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Aujourd’hui — 8 avril 2020Wired

iPads Are Crucial Health Care Tools in Combating Covid-19

Hospitals are deploying tablets and smartphones to protect staff, preserve protective equipment, and help patients connect with loved ones.

After 50 Years of Effort, Researchers Made Silicon Emit Light

We’re approaching the speed limit for electronic computer chips. If we want to go faster, we’ll need data-carrying photons—and some tiny lasers.

We Need a Covid-19 Vaccine—Let’s Get It Right the First Time

The flu shot campaigns of 1976 and 2009 offer key lessons for how (and how not) to distribute, monitor, and communicate about vaccines. But will anyone listen?

To Beat Covid-19, Scientists Try to 'See' the Invisible Enemy

Using beams of X-rays and electrons, researchers are creating a moving model of the coronavirus in order to discover its weaknesses.
Hier — 7 avril 2020Wired

Why Does Covid-19 Make Some People So Sick? Ask Their DNA

Consumer genomics company 23andMe wants to mine its database of millions of customers for clues to why the virus hits some people harder than others.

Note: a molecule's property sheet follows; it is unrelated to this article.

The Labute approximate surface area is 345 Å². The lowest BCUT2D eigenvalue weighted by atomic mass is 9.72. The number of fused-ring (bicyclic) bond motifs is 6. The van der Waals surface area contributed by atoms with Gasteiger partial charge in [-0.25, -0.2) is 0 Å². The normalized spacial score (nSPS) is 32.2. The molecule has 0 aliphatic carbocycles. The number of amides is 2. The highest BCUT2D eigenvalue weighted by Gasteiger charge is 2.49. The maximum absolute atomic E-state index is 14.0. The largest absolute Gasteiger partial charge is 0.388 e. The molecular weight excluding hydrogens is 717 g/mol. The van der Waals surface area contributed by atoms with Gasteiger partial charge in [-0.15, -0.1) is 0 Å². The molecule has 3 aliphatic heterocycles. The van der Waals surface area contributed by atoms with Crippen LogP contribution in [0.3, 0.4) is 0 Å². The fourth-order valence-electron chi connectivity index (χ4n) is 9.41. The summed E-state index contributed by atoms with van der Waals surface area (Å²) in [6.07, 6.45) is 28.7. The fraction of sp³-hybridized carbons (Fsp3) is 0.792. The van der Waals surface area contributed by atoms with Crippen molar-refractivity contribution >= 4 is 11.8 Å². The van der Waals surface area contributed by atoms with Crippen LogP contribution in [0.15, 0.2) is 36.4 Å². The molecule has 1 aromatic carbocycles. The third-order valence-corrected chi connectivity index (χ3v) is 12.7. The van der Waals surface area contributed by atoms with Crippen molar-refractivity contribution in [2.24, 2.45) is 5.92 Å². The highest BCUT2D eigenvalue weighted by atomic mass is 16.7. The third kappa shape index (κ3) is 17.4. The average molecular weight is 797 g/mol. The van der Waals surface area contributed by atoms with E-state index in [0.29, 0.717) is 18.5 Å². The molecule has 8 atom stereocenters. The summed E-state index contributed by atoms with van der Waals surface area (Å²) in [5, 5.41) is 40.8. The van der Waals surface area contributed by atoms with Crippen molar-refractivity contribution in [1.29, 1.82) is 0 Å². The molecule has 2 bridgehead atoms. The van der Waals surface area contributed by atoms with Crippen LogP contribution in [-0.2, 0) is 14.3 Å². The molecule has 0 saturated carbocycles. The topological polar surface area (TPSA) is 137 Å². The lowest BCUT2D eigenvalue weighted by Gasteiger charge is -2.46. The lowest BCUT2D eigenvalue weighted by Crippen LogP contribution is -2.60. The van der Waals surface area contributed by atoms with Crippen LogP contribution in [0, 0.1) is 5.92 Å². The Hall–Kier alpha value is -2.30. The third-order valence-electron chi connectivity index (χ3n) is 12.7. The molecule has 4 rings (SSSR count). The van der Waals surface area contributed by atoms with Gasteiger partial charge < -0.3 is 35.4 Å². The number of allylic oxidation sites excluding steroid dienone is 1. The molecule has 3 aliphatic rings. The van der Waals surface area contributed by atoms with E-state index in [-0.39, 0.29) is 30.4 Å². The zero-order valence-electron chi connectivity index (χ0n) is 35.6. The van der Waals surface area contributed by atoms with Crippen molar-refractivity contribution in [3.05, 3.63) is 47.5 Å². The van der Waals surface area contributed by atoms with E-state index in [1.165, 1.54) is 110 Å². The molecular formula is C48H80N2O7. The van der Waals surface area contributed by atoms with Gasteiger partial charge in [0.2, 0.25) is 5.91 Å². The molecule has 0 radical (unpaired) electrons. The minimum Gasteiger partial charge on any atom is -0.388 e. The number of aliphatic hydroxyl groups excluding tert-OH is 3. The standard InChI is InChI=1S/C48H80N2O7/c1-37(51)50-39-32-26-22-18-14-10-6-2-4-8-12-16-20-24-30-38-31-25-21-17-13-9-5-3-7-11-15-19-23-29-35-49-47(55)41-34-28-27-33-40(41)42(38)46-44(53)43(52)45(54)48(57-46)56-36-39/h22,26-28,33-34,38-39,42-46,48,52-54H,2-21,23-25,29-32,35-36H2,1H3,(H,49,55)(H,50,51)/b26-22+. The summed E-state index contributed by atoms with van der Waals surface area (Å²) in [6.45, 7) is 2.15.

Turns Out, Traffic Spreads Like the Coronavirus

Par : Matt Simon
Researchers use models meant for infectious diseases to show how congestion proliferates. That may mean a vaccine for traffic jams is on the horizon.

The Power Plant of the Future Is Right in Your Home

If we want more renewable energy, our grids will have to manage themselves. A small experiment in Colorado is lighting the way.

One Way to Potentially Track Covid-19? Sewage Surveillance

How many people have been infected with the new coronavirus? A group of Bay Area researchers aims to find out—by tracking what's in the local wastewater.

Obama’s Ebola Czar on What Strong Federal Response Looks Like

Ron Klain explains why government needs to speak with one voice—and what he’d do if he were in charge.
À partir d’avant-hierWired

The Deliciously Surprising Science of Taste

Par : Matt Simon
That famous map of the tongue, with the different sections for bitter, sweet, salty, and sour? Way wrong. Here’s the fascinating truth.

The Asian Countries That Beat Covid-19 Have to Do It Again

Singapore, Hong Kong, South Korea, and Taiwan had flattened the curve. Then travelers from the US and Europe began reimporting the virus.

Why Do Matter Particles Come in Threes?

Nobel Prize–winning physicist Steven Weinberg's new paper tackles the mystery of why the laws of nature appear to have been composed in triplicate.

2019 Was 'Probably the Worst Year in a Century' for Australia

A new report weighs the damage from record heat and raging bushfires, and concludes that the environmental damage is on an “unprecedented scale.”

We Are in the Midst of This Coronavirus Outbreak—Now What?

WIRED editor in chief Nicholas Thompson and senior correspondent Adam Rogers answer reader questions about the scientific and social consequences of the pandemic.

Space Photos of the Week: Awesome Planets and Ancient Gods